There are 95 police booths in the city. But hardly anyone approaches them. And many remain closed at night.
Says Bimal Dutta, a West Bengal Railway Police officer who mans the booth near the entrance to Sealdah station: “Sometimes you face 10 complaints in an eight-hour shift and sometimes none at all.”
The deputy commissioner (headquarters) of Calcutta Police, Gyanwant Singh, says: “Police booths deter potential lawbreakers and adds security. That is the primary motive. The secondary motive is that people can approach the booths for help.”
He admits that the number of people approaching the booths is not very high. “Booths in central Calcutta are busier than those in north Calcutta,” he adds.
The Kolkata terminal in Chitpur looks desolate, especially in comparison to its counterparts in Sealdah and Howrah. It was built as the third major railway terminal for the city, from which long-distance trains would run. Work started about three years ago at the station, where the old Chitpur railway goods yard stood. But there’s hardly any bustle at the new, swank station, spread over 72,000 sq ft. It has three functioning platforms. The other two have not been commissioned since the station was thrown open in January last year. Ten local trains stop here. The seven long-distance trains include Jammu Tawai, Purbanchal Express and Lal Quila Express.
The railway authorities, however, are reluctant to admit that the station is under-utilised. “The logistic support available at this moment to run long-distance trains does not permit running of trains from here. Expansion of logistic support is in the offing,” says an official.
Few passengers imply few customers. So there are no food stalls. There are few buses to the station. P.K. Das, at the station to put his son on the train, says: “Getting here by pubic transport is out of the question. There is no place you can buy good food. There are places selling dry food but no shops selling meals.”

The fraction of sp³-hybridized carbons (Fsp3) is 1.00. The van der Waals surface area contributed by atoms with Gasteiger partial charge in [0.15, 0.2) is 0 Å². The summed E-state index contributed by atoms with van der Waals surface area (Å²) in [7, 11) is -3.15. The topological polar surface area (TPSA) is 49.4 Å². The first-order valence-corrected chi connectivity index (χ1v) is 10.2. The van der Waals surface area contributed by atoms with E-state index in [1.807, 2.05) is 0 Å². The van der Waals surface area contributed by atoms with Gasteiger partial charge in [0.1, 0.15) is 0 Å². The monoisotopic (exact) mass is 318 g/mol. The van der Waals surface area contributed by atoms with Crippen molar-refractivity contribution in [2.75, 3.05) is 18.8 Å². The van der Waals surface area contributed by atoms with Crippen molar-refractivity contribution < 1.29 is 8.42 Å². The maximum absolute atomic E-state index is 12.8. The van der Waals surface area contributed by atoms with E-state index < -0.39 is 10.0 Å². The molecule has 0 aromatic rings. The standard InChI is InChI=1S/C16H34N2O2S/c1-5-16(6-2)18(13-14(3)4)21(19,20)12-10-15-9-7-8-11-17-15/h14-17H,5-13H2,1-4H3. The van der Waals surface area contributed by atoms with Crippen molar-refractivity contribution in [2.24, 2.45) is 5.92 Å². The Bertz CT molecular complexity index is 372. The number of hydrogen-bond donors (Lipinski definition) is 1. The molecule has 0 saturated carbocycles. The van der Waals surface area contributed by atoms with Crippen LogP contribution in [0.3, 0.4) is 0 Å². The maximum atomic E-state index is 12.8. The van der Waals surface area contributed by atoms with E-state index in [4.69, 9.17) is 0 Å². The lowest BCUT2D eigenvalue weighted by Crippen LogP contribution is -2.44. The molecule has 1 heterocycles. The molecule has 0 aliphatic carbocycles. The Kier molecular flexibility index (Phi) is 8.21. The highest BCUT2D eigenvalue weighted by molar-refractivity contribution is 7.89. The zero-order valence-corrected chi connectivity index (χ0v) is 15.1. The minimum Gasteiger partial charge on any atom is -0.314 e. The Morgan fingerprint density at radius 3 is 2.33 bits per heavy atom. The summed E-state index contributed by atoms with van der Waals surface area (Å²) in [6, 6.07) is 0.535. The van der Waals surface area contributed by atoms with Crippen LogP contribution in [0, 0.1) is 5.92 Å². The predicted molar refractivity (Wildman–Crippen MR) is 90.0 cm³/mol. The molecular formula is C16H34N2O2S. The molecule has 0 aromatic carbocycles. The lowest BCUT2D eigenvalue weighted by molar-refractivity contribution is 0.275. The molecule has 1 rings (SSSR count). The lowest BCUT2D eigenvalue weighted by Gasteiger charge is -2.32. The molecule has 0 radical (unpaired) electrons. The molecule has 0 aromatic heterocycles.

A fleet of state buses connects the rail station to New Town. “These buses are generally empty and are not regular. The route only helps people who want to go to Sector V,” admits Subhashis Guha Neogi, a senior commercial clerk at the station. The rail station has a taxi stand but no prepaid booth.
The extension of Circular railway service from the Dum Dum Metro Railway station to the airport and the new Electric Multiple Unit (EMU) service from Howrah to Belur Math, under the Howrah division, have remained unutilised.
Hardly 10 passengers take the trains to and from the airport. “The two trains from Belur Math to Howrah via Liluah, one of them scheduled for office-goers on their way back home, run almost empty. A section of Howrah-bound passengers who want to avoid the rush wait for the train at Liluah station to reach Howrah comfortably,” says the senior PR manager (Eastern Railways), Samir Goswami.
Besides being eco-friendly, trams are also one of the few means of public transport that can carry a substantial number of commuters without occupying too much road-space. “But in Calcutta less than two per cent of the commuters take trams,” says Debashis Bhattacharya, a scientist with the Indian Institute of Chemical Biology, Calcutta, who has taken up the cause of the Calcutta trams.
One reason could be uncertainty. Trams break down quite often due to lack of maintenance. “Sometimes passengers have to wait for a long time for a particular tram,” says Bhattacharya.
There are about 300 trams in Calcutta. Only about a hundred do the rounds every day. Trams have made a comeback all over the world and now ply in 450 countries, including the UK, the US and Germany.